However, it’s basically insta-love, leading to insta-relationship, there isn’t a lot to the plot considering how long the book is, and a lot seems to hinge on decisions of the past. It’s also very slow. Slow in a contemplative way, not a boring way, but it’s certainly not action packed. In a very real way I kind of felt like all the lush language got in the way of telling the story. It’s evocative, but tended to stall the forward movement. I do look forward to more of Lang’s writing though.

Review of Stolen Ink (Ink Born #1), by Holly Evans

I received a copy of Holly EvansStolen Ink from Netgalley.

Description from Goodreads:
I’m Dacian, a tattoo magician, and my life went from my biggest concern being finding a pretty guy to fall into bed with at the end of the week to everything falling apart around me. 

There are two problems in my life.

Number one – I’m an ink magician, the thing of myths. A lot of very powerful people would love to get their hands on me, and I have no intention of letting that happen. 

Number two – A tattoo thief came to my city, and the magical community has decided that I’m the guy to stop them.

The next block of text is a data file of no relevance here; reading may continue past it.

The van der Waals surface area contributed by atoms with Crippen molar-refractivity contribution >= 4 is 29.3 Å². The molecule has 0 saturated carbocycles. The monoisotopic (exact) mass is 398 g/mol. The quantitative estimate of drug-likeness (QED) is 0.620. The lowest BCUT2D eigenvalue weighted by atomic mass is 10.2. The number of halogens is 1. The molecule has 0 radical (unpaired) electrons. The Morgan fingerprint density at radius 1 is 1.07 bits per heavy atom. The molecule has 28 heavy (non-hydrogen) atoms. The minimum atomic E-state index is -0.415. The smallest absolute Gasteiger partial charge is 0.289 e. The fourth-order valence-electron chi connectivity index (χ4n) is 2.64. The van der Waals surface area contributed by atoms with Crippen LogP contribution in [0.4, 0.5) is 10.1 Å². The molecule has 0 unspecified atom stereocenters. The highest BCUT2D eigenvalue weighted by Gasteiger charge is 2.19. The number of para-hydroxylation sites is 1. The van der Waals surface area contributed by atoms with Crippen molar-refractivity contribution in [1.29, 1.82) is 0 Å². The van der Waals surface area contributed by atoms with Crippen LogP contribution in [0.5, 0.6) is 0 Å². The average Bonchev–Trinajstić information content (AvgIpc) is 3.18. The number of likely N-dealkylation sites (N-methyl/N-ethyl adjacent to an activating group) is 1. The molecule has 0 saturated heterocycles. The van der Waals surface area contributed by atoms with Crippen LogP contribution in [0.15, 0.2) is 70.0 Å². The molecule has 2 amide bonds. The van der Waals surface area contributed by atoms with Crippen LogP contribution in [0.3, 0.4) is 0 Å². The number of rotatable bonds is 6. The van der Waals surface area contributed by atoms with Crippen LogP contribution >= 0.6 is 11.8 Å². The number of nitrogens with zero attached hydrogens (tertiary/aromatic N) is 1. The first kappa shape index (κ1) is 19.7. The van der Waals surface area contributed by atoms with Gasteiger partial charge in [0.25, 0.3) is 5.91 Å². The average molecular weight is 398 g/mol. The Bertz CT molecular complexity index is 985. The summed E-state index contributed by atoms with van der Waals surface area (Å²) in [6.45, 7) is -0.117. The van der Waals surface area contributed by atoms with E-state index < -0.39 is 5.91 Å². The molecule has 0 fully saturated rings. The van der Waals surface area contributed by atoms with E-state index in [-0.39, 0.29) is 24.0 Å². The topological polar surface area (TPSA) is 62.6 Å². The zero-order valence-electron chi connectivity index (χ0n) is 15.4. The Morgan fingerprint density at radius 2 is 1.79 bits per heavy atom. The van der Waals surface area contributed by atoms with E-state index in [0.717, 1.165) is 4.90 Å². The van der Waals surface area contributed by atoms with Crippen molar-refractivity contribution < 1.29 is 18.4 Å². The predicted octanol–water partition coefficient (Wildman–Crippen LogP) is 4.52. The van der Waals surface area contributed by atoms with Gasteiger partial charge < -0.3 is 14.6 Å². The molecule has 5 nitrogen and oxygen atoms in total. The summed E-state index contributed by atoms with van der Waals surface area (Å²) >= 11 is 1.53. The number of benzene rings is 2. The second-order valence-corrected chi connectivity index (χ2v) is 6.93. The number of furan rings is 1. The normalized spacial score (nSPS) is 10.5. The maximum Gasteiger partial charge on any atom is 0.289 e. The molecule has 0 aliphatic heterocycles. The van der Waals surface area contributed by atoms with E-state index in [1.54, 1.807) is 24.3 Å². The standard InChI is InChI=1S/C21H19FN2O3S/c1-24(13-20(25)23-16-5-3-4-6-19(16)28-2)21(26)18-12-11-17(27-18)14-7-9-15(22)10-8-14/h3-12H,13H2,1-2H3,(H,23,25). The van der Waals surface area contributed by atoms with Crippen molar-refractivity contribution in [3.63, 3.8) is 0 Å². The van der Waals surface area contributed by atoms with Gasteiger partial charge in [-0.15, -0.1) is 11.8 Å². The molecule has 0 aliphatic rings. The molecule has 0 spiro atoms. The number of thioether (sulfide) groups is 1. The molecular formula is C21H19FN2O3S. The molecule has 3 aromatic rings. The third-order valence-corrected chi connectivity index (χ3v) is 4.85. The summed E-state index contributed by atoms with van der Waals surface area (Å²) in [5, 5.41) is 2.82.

Somehow, I have to catch the thief without letting my secret out of the bag, and that’s even harder than it sounds.

I was seriously disappointed in this book. There is such a cool idea here. The connection between characters and their tattoo/companion animals is really interesting. Unfortunately the author did not pull it all together in a complete, engaging story.

The biggest problem is the writing. Sure, it’s readable and the dialogue isn’t such that it feels amateurish, it’s even pretty, but it all feels very shallow, like the reader is only given access to the surface of a much deeper story. I felt cheated. For a long time, after starting the book, I thought this must be a latter book in a series, because I wasn’t sure what was going and the characters seem to have so much history that we’re not given. Further, so much of the writing is tell, instead of show. I just never felt connected or invested in anything or anyone. Then it climaxes suddenly and is over.

I was left with some really basic unanswered questions, like what was the fundamental difference between and Ink and Tattoo Magician? Why did being an Ink magician need to be hidden from the council. Why was the council so scary and useless? What were the tattoo animals if not spirit animals, which they weren’t as a spirit animal is something different? And if it’s the bearer’s, say, soul, which it is kind of inferred they may be, how can they have more than one? It all led to a deep feeling of dissatisfaction. I didn’t hate it. In fact, I really wanted to like it because I liked the idea of it. I’d probably be willing to give the author another shot, but this one was a bust for me. Oh, and the cover doesn’t match the dark tone of the book or main character at all.